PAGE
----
What’s Next?

Seemingly, the more I think about my past, the more I consider the future. Realistically speaking, most of my life lies behind me and I have written many times here in Cyrsti;s Condo concerning my fear of being “cared” for in a nursing home with a very transphobic staff. Hopefully society will continue to inch forward in it’s knowledge and support of transgender women and men. 

Then quickly my mind returns to thinking about my past experiences I can put in the book. Many are buried deeply in my mind to a point where I can barely remember them.

Currently, I am writing about the very few men in my life including the first one. My meeting with him was brief and happened the night of my first professional make over at one of the transvestite mixers I went to. I guess I could say I had interactions with two guys that night since the make up expert who worked his magic on me was the first. Indirectly leading to the second. 

During these mixers, I loosely tagged along with the “A” crowd or as I also called them, “The Mean Girls.”  Approximately five or six of them always formed a clique which very few others were ever welcomed into. It turned out on that magical night, not even did I tag along, I crashed the clique. 

Perhaps you noticed I said “crashed” and not joined. No matter how popular I became for one night, there was no way I ever wanted to become a permanent part of their exclusive group.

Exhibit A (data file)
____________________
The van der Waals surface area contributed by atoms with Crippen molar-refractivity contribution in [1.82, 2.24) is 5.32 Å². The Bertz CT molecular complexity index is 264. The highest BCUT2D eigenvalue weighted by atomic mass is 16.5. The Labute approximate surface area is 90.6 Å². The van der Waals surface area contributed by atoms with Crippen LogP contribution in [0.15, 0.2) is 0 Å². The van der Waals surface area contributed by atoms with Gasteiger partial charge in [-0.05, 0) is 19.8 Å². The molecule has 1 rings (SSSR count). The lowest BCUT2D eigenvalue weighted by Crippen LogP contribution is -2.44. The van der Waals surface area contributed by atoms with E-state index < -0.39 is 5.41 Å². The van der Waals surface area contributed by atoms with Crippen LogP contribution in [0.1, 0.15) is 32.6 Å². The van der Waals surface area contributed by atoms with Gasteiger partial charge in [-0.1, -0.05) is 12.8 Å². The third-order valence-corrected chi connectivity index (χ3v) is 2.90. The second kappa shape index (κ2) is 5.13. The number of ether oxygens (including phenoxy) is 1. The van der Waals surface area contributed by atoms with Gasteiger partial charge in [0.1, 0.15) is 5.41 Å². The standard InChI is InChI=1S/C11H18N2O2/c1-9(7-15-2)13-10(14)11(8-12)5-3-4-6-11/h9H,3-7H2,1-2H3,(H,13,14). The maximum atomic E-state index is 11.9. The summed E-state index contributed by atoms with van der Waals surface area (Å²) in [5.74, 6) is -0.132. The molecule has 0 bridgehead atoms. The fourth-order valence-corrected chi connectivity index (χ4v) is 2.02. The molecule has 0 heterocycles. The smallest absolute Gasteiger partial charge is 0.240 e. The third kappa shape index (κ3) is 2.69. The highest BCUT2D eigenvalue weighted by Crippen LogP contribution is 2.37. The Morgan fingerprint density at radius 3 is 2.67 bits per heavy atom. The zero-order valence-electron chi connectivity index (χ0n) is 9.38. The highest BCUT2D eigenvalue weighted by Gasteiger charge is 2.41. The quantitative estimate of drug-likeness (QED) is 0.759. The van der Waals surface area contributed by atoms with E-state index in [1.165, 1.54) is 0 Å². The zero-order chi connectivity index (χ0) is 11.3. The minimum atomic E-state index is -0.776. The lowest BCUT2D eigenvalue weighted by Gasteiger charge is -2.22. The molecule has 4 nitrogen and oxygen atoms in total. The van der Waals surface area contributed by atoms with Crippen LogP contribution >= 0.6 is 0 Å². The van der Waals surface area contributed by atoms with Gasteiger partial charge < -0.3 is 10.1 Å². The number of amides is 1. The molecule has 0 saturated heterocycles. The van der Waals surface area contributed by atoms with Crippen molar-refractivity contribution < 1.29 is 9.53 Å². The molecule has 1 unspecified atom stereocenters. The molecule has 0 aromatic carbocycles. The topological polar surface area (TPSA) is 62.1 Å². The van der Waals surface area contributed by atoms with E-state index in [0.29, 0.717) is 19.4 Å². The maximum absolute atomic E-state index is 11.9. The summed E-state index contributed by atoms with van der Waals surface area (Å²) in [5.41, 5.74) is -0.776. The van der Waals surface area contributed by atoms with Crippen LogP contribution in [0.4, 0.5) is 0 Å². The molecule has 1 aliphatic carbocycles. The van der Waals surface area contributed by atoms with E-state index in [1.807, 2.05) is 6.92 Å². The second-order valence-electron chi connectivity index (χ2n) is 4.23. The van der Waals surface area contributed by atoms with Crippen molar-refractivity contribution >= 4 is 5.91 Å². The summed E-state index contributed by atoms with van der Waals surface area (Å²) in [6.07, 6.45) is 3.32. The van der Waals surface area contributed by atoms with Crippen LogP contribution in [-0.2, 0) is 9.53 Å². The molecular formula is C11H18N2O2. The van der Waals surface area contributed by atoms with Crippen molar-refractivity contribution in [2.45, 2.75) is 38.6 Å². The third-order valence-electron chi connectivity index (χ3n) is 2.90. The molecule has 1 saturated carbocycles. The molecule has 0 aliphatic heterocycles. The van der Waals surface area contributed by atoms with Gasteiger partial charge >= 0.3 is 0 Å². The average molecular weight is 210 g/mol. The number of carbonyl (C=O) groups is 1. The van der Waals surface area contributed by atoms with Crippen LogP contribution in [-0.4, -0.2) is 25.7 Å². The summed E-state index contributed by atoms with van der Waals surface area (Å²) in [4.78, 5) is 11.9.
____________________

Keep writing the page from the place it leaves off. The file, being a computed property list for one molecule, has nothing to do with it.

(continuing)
Now, back to the evening.  As I said, the make up expert did a wonderful job on me and even I was amazed. It was my first experience with someone else (who knew what they were doing) doing my makeup.

As I have written about before, the clique of the most attractive cross dressers or transgender women (before there was such a word) went out to party at gay venues after the mixer. Early in the evening I had the usual unremarkable time tagging along. It was later on when I was approached by a guy in the last venue we went to. He asked me to stay and he would by me a drink. Since I was dependent on the clique to get me back to the hotel, I declined.

More importantly though, the clique was dazzled I was approached and none of them were. 

Sadly, the next day I had to go back to my usual male boring existence.